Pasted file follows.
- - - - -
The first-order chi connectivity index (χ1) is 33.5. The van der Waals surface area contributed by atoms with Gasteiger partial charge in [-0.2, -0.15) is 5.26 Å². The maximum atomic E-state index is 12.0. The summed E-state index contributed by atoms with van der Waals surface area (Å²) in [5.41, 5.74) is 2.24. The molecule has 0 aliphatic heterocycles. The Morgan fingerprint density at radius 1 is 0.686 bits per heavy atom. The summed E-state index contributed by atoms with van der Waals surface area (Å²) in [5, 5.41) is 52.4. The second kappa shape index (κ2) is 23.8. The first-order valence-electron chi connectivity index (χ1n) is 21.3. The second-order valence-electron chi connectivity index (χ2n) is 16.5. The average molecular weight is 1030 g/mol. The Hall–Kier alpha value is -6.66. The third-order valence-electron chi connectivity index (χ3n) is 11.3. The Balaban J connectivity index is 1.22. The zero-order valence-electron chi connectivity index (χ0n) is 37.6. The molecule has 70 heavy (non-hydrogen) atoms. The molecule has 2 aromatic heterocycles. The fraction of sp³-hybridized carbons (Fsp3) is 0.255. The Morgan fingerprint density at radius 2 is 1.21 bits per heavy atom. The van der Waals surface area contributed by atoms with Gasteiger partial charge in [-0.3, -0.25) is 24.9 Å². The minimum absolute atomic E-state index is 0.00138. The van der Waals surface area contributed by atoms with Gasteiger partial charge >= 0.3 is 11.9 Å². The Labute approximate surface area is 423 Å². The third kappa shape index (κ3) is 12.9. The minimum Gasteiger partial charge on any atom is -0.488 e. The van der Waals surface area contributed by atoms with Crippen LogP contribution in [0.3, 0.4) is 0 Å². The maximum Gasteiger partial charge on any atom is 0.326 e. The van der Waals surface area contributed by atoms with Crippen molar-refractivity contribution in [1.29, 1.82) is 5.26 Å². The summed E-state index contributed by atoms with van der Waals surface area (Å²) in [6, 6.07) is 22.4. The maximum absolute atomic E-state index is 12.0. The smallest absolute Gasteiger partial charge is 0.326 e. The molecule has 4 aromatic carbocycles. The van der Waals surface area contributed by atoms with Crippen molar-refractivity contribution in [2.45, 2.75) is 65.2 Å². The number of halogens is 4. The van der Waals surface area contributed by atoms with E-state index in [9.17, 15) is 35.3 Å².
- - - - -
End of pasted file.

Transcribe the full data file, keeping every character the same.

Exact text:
The first-order chi connectivity index (χ1) is 33.5. The van der Waals surface area contributed by atoms with Gasteiger partial charge in [-0.2, -0.15) is 5.26 Å². The maximum atomic E-state index is 12.0. The summed E-state index contributed by atoms with van der Waals surface area (Å²) in [5.41, 5.74) is 2.24. The molecule has 0 aliphatic heterocycles. The Morgan fingerprint density at radius 1 is 0.686 bits per heavy atom. The summed E-state index contributed by atoms with van der Waals surface area (Å²) in [5, 5.41) is 52.4. The second kappa shape index (κ2) is 23.8. The first-order valence-electron chi connectivity index (χ1n) is 21.3. The second-order valence-electron chi connectivity index (χ2n) is 16.5. The average molecular weight is 1030 g/mol. The Hall–Kier alpha value is -6.66. The third-order valence-electron chi connectivity index (χ3n) is 11.3. The Balaban J connectivity index is 1.22. The zero-order valence-electron chi connectivity index (χ0n) is 37.6. The molecule has 70 heavy (non-hydrogen) atoms. The molecule has 2 aromatic heterocycles. The fraction of sp³-hybridized carbons (Fsp3) is 0.255. The Morgan fingerprint density at radius 2 is 1.21 bits per heavy atom. The van der Waals surface area contributed by atoms with Gasteiger partial charge in [-0.3, -0.25) is 24.9 Å². The minimum absolute atomic E-state index is 0.00138. The van der Waals surface area contributed by atoms with Gasteiger partial charge >= 0.3 is 11.9 Å². The Labute approximate surface area is 423 Å². The third kappa shape index (κ3) is 12.9. The minimum Gasteiger partial charge on any atom is -0.488 e. The van der Waals surface area contributed by atoms with Crippen LogP contribution in [0.3, 0.4) is 0 Å². The maximum Gasteiger partial charge on any atom is 0.326 e. The van der Waals surface area contributed by atoms with Crippen molar-refractivity contribution in [1.29, 1.82) is 5.26 Å². The summed E-state index contributed by atoms with van der Waals surface area (Å²) in [6, 6.07) is 22.4. The maximum absolute atomic E-state index is 12.0. The smallest absolute Gasteiger partial charge is 0.326 e. The molecule has 4 aromatic carbocycles. The van der Waals surface area contributed by atoms with Crippen molar-refractivity contribution in [2.45, 2.75) is 65.2 Å². The number of halogens is 4. The van der Waals surface area contributed by atoms with E-state index in [9.17, 15) is 35.3 Å².